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Bill 27 makes police complaints too onerous

Changes to the Police Act introduced in the legislature this week are drawing fire from the Criminal Trial Lawyers’ Association (CTLA), because it will make it much more difficult for them to file complaints about police misconduct.

Changes to the Police Act introduced in the legislature this week are drawing fire from the Criminal Trial Lawyers’ Association (CTLA), because it will make it much more difficult for them to file complaints about police misconduct.

Bill 27 was introduced in the legislature this week and contains a series of proposed changes to the Police Act, which governs police conduct across the province.

Christine Nardella, a spokesperson for the Solicitor General’s department said the changes are about improving the process for reviewing police misconduct.

“The whole purpose of the amendments is to ensure a fair, a timely and an efficient process for hearing and resolving complaints.”

One of the most significant changes is an amendment that removes the right of third party groups, such as the CTLA, from filing complaints about police.

From now on a person has to be directly involved with the alleged inappropriate conduct to file a complaint.

Tom Engel, a prominent defence lawyer who has been involved with several cases of alleged police misconduct, said that is simply unfair.

Engel cited the case of nine homeless people who were picked up in a van by Edmonton police on Whyte Avenue and driven to another part of the city.

The Law Enforcement Review Board investigated that case and found two constables guilty of misconduct.

He said the CTLA brought the case forward, as a third party, because those homeless people have neither the resources nor power to do it themselves.

“They are powerless. They are not the types who are going to make complaints, they just won’t.”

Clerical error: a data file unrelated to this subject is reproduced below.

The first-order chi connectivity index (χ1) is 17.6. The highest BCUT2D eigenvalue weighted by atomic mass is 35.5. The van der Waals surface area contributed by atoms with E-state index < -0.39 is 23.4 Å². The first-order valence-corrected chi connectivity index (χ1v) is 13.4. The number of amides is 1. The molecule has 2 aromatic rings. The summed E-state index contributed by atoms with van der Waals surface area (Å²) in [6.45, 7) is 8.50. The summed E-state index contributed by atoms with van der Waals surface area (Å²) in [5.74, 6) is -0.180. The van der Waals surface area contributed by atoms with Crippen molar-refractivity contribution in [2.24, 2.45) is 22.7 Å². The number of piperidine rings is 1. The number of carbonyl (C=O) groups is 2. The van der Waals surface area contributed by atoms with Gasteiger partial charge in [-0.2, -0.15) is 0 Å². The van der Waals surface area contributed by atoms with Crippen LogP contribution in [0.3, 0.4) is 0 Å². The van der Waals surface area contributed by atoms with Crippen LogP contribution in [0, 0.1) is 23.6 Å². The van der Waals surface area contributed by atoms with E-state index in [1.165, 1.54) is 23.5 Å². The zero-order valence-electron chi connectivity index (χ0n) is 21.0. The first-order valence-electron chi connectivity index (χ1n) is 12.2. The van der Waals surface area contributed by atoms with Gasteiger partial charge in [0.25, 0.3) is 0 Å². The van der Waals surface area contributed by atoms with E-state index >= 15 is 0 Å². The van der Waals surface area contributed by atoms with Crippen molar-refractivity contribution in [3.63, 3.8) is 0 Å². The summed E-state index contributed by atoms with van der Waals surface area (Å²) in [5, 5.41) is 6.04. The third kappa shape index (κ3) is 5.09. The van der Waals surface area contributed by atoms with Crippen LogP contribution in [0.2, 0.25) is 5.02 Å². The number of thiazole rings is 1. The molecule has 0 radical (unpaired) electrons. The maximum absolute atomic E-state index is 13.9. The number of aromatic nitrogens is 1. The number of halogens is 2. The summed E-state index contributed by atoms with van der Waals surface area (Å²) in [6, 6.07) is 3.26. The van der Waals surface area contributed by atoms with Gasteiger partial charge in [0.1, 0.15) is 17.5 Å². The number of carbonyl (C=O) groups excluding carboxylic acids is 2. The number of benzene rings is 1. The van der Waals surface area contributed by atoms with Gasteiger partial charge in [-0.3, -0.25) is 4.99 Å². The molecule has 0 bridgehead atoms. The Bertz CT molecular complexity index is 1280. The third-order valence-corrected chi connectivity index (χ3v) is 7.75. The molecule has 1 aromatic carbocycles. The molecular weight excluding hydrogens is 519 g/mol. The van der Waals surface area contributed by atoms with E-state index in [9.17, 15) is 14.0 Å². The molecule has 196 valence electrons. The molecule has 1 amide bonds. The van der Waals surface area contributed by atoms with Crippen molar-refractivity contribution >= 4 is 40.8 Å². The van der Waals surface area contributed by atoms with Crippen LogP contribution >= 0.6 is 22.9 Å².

Nardella said the new process still allows for third party complaints, but they go through the chief of police, and if the third party is still unsatisfied complaints can be dealt with by a police commission.

A police commission is unique to each jurisdiction whereas the Law Enforcement Review Board is a provincial agency.

“No one is prevented from bringing concerns forward, ever.”

Engel said that process cannot and will not reach the same outcomes as the current set up and he questions if there is still a route for third party complaints, why bother making the change at all.

“Why is [Solicitor General Frank Oberle] pulling the rug out from what is there right now?”

Nardella said the process is becoming bogged down with too many complaints.

“Removing third party concerns from the Law Enforcement Review Board process frees up resources to deal with concerns that are brought forward as complaints by people who are affected directly.”

Engel rejects there is any problem with the complaint backlog and said every complaint the CTLA has brought forward as a third party has been worth the effort.

“We have taken since the year 2000, about 17 appeals to the Law Enforcement Review Board and not one of them has been shown to be without substance.”